As Ringo would say, “Peace and Love, Peace and Love…”
As Forgotten Heroes draws to an end this year, I have saved the truly worst for last. I present to you: The Aquarian!
Sigh. Where to begin?
The Aquarian’s name is Wundarr, and he was born on planet Dakkam. When he was an infant, his father put him in a rocket and launched Wundarr into space because—wait for it—he thought Dakkam was about to blow up. Turns out he was wrong. Oops.
Wundarr drifted through space in suspended animation until he arrived at Earth, where he was bombarded by cosmic rays in the outer atmosphere and got superpowers. (This somewhat plagiaristic origin story may sound familiar to you. Perhaps he should have been named “Suparr” instead. I have to assume it was meant as a parody; either that or DC found the Aquarian so ridiculous they didn’t want to draw attention to the similarities and forever associate their own character with this ball-bag.)
Wundarr grew to maturity in the spaceship, but he still had the mind of an infant when he crashed on Earth. The Thing took him under his wing for a while, then Namorita kind of adopted him before Project: Pegasus grabbed him up and used him to study the Cosmic Cube. Nothing good ever really comes of that, but Wundarr got wicked smart (I’m from Massachusetts) and his powers were increased. He called himself the Aquarian and made it his mission to bring peace and enlightenment to the world. When not doing these things, he tours the country playing the title role in Jesus Christ Superstar.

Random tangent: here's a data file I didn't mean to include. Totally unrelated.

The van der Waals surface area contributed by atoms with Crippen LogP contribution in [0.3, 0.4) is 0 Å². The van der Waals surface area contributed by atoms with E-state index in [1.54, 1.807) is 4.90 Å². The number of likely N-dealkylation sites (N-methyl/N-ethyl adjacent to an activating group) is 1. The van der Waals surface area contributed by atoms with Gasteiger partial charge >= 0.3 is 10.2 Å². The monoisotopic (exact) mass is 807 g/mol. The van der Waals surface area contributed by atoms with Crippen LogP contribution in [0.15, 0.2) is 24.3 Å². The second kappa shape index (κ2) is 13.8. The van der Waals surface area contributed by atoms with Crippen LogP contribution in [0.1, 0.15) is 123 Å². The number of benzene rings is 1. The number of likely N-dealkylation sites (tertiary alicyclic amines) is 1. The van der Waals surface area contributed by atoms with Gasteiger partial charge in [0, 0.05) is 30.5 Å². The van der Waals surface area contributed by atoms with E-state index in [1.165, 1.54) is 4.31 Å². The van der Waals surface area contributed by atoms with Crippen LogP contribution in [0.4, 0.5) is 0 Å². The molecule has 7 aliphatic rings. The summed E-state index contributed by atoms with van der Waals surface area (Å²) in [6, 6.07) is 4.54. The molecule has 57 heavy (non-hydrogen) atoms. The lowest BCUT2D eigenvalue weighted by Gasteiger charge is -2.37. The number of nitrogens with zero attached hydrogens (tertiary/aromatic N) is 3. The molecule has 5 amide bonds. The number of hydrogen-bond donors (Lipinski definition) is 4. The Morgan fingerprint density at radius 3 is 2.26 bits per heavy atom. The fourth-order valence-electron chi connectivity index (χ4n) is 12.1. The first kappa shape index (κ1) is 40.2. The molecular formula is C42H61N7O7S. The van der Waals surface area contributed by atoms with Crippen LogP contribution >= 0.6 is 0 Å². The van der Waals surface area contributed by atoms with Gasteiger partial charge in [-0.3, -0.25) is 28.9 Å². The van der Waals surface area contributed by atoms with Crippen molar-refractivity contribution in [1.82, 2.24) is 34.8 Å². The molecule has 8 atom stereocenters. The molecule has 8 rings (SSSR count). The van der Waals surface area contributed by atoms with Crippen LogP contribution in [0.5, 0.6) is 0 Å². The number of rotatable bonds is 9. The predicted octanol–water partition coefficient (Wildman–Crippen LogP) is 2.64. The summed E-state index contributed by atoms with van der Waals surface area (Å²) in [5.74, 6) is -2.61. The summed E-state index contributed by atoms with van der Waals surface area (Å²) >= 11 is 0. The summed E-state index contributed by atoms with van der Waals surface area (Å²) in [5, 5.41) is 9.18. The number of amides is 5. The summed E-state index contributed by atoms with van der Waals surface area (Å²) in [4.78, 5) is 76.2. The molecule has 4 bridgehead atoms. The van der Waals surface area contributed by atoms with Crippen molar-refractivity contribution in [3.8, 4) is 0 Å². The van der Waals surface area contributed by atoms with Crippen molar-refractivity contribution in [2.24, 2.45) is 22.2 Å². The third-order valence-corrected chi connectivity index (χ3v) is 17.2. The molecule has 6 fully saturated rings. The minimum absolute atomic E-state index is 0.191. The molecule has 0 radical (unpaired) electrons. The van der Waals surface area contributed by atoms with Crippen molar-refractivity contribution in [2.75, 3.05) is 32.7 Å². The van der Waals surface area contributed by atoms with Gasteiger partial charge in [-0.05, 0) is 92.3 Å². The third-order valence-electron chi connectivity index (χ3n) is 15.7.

OK, I made that last part up. (Or did I?)
The Aquarian missed out on being faster than a speeding bullet, but the cosmic rays made him more powerful than a locomotive and able to leap tall buildings in a single bound. This is because he absorbs all kinds of energy and converts it to kinetic force, which he must discharge periodically by doing something physical, lest he explode. This won’t harm him, but the same can’t be said for anyone around him when he goes boom, so he jumps around a lot. He also has a force field that nullifies most superpowers and makes him pretty much invulnerable to anything kinetically powered, like a bullet or a punch. Presumably, you can still give him a hug. He would probably like that.
I first discovered the Aquarian in the unreadable Captain America Annual #7. I have tried to get through this particular issue about ten times in my life, and I don’t think I’ve made it very far. It’s torture.
To make this conversion, I used two miniatures, the head of an old Aquaman miniature and the headless body of the Weather Wizard I used making Water Wizard earlier this month.
I needed to do a fair bit of sculpting to make the Aquarian’s ridiculous sleeves. As anyone who visits this blog regularly knows, green stuff is not my friend. I decided to try this Magic Sculpt, which is similar in function in that it is a two-part sculpting medium, but it behaves quite differently than green stuff. It’s not as sticky, and it takes a little longer to cure completely. When wet, it gets really soft, which makes holding its shape difficult. It’s also a hell of a lot cheaper. This 1 lb. set cost me less than $20. An 8″ ribbon of green stuff costs $15!
I think my concept was solid, and the miniatures used were pretty good choices, but…
the actual execution is somewhat lacking. Here is the finished model. I’m not thrilled with how he came out. I would have liked to add more texture to the cloth sleeves, but I got annoyed with the Magic Sculpt and decided the hell with it. Hopefully by the time Forgotten Heroes rolls around next year I will be more adept at sculpting.
Nevertheless, I now have a perfectly serviceable Aquarian miniature for supers gaming, should I ever want to use him in a game, which I can’t imagine I would. Ever.
Wait…now I have to, don’t I?